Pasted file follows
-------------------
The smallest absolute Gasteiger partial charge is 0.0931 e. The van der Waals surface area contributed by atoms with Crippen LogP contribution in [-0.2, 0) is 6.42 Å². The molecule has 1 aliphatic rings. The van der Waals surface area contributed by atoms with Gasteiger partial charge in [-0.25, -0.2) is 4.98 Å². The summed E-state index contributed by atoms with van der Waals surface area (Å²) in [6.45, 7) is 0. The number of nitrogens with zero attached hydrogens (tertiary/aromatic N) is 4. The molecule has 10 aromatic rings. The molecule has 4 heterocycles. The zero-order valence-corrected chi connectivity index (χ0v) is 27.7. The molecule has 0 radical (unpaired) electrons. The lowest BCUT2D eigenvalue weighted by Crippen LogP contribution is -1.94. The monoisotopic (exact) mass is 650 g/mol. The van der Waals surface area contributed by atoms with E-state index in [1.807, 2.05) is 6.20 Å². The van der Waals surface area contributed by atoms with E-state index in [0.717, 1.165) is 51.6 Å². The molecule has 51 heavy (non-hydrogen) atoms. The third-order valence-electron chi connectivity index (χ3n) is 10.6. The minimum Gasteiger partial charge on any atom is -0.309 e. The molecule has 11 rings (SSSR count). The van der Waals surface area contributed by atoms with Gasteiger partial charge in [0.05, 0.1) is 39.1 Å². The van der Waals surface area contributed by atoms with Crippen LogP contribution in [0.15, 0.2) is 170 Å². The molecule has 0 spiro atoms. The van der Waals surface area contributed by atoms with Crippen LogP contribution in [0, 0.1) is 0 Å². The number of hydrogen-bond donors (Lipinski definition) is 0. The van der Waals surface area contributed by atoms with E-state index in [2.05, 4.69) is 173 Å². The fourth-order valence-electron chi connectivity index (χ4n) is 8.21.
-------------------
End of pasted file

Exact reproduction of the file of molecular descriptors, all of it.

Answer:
The smallest absolute Gasteiger partial charge is 0.0931 e. The van der Waals surface area contributed by atoms with Crippen LogP contribution in [-0.2, 0) is 6.42 Å². The molecule has 1 aliphatic rings. The van der Waals surface area contributed by atoms with Gasteiger partial charge in [-0.25, -0.2) is 4.98 Å². The summed E-state index contributed by atoms with van der Waals surface area (Å²) in [6.45, 7) is 0. The number of nitrogens with zero attached hydrogens (tertiary/aromatic N) is 4. The molecule has 10 aromatic rings. The molecule has 4 heterocycles. The zero-order valence-corrected chi connectivity index (χ0v) is 27.7. The molecule has 0 radical (unpaired) electrons. The lowest BCUT2D eigenvalue weighted by Crippen LogP contribution is -1.94. The monoisotopic (exact) mass is 650 g/mol. The van der Waals surface area contributed by atoms with E-state index in [1.807, 2.05) is 6.20 Å². The van der Waals surface area contributed by atoms with E-state index in [0.717, 1.165) is 51.6 Å². The molecule has 51 heavy (non-hydrogen) atoms. The third-order valence-electron chi connectivity index (χ3n) is 10.6. The minimum Gasteiger partial charge on any atom is -0.309 e. The molecule has 11 rings (SSSR count). The van der Waals surface area contributed by atoms with Gasteiger partial charge in [0.05, 0.1) is 39.1 Å². The van der Waals surface area contributed by atoms with Crippen LogP contribution in [0.15, 0.2) is 170 Å². The molecule has 0 spiro atoms. The van der Waals surface area contributed by atoms with Crippen LogP contribution in [0, 0.1) is 0 Å². The number of hydrogen-bond donors (Lipinski definition) is 0. The van der Waals surface area contributed by atoms with E-state index in [2.05, 4.69) is 173 Å². The fourth-order valence-electron chi connectivity index (χ4n) is 8.21.